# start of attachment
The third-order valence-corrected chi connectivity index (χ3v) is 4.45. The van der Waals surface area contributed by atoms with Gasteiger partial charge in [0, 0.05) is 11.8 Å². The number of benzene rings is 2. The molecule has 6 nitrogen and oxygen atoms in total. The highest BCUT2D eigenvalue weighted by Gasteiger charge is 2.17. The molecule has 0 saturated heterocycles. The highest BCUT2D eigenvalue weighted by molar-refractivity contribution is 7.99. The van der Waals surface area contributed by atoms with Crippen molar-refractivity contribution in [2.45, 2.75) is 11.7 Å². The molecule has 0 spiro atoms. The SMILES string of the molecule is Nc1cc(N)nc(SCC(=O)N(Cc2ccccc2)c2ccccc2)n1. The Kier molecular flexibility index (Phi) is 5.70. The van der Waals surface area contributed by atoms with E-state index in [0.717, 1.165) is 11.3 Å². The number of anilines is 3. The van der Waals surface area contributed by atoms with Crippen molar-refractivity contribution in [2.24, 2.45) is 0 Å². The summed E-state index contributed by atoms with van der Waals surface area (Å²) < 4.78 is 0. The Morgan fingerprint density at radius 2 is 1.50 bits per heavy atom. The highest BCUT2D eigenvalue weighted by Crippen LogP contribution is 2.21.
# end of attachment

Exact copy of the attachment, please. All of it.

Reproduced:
The third-order valence-corrected chi connectivity index (χ3v) is 4.45. The van der Waals surface area contributed by atoms with Gasteiger partial charge in [0, 0.05) is 11.8 Å². The number of benzene rings is 2. The molecule has 6 nitrogen and oxygen atoms in total. The highest BCUT2D eigenvalue weighted by Gasteiger charge is 2.17. The molecule has 0 saturated heterocycles. The highest BCUT2D eigenvalue weighted by molar-refractivity contribution is 7.99. The van der Waals surface area contributed by atoms with Crippen molar-refractivity contribution in [2.45, 2.75) is 11.7 Å². The molecule has 0 spiro atoms. The SMILES string of the molecule is Nc1cc(N)nc(SCC(=O)N(Cc2ccccc2)c2ccccc2)n1. The Kier molecular flexibility index (Phi) is 5.70. The van der Waals surface area contributed by atoms with E-state index in [0.717, 1.165) is 11.3 Å². The number of anilines is 3. The van der Waals surface area contributed by atoms with Crippen molar-refractivity contribution in [2.24, 2.45) is 0 Å². The summed E-state index contributed by atoms with van der Waals surface area (Å²) < 4.78 is 0. The Morgan fingerprint density at radius 2 is 1.50 bits per heavy atom. The highest BCUT2D eigenvalue weighted by Crippen LogP contribution is 2.21.